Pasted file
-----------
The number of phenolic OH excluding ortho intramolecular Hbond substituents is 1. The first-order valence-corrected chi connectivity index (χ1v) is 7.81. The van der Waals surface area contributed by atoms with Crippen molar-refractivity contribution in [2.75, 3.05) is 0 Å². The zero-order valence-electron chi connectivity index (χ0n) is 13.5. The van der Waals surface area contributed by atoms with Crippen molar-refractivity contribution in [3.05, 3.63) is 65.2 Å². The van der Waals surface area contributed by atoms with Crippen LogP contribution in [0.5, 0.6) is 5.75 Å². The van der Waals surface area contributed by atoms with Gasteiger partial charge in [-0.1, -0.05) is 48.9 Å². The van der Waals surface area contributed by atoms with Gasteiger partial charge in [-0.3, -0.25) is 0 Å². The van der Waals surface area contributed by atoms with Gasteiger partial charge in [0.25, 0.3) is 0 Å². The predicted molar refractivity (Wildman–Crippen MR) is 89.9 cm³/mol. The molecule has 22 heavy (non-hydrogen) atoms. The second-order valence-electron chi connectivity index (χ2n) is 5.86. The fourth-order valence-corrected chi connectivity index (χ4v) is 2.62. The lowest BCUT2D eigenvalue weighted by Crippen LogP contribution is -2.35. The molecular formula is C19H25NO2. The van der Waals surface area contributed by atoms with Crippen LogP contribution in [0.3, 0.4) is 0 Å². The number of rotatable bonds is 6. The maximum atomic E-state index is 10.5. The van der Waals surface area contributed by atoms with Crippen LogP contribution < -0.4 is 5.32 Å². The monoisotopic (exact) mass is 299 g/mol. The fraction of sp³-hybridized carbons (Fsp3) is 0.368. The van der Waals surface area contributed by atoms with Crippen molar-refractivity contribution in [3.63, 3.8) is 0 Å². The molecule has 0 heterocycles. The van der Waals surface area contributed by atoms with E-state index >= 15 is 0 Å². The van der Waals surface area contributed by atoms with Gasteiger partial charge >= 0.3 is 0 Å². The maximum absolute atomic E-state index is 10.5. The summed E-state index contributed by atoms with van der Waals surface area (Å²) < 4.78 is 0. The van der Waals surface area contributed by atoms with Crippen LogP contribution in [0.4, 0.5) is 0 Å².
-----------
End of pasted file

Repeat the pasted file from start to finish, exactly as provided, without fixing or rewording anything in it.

The number of phenolic OH excluding ortho intramolecular Hbond substituents is 1. The first-order valence-corrected chi connectivity index (χ1v) is 7.81. The van der Waals surface area contributed by atoms with Crippen molar-refractivity contribution in [2.75, 3.05) is 0 Å². The zero-order valence-electron chi connectivity index (χ0n) is 13.5. The van der Waals surface area contributed by atoms with Crippen molar-refractivity contribution in [3.05, 3.63) is 65.2 Å². The van der Waals surface area contributed by atoms with Crippen LogP contribution in [0.5, 0.6) is 5.75 Å². The van der Waals surface area contributed by atoms with Gasteiger partial charge in [-0.1, -0.05) is 48.9 Å². The van der Waals surface area contributed by atoms with Gasteiger partial charge in [-0.3, -0.25) is 0 Å². The van der Waals surface area contributed by atoms with Gasteiger partial charge in [0.25, 0.3) is 0 Å². The predicted molar refractivity (Wildman–Crippen MR) is 89.9 cm³/mol. The molecule has 22 heavy (non-hydrogen) atoms. The second-order valence-electron chi connectivity index (χ2n) is 5.86. The fourth-order valence-corrected chi connectivity index (χ4v) is 2.62. The lowest BCUT2D eigenvalue weighted by Crippen LogP contribution is -2.35. The molecular formula is C19H25NO2. The van der Waals surface area contributed by atoms with Crippen LogP contribution in [0.3, 0.4) is 0 Å². The number of rotatable bonds is 6. The maximum atomic E-state index is 10.5. The van der Waals surface area contributed by atoms with Crippen LogP contribution < -0.4 is 5.32 Å². The monoisotopic (exact) mass is 299 g/mol. The fraction of sp³-hybridized carbons (Fsp3) is 0.368. The van der Waals surface area contributed by atoms with Crippen molar-refractivity contribution in [3.63, 3.8) is 0 Å². The molecule has 0 heterocycles. The van der Waals surface area contributed by atoms with E-state index >= 15 is 0 Å². The van der Waals surface area contributed by atoms with Gasteiger partial charge >= 0.3 is 0 Å². The maximum absolute atomic E-state index is 10.5. The summed E-state index contributed by atoms with van der Waals surface area (Å²) < 4.78 is 0. The van der Waals surface area contributed by atoms with Crippen LogP contribution in [0.4, 0.5) is 0 Å².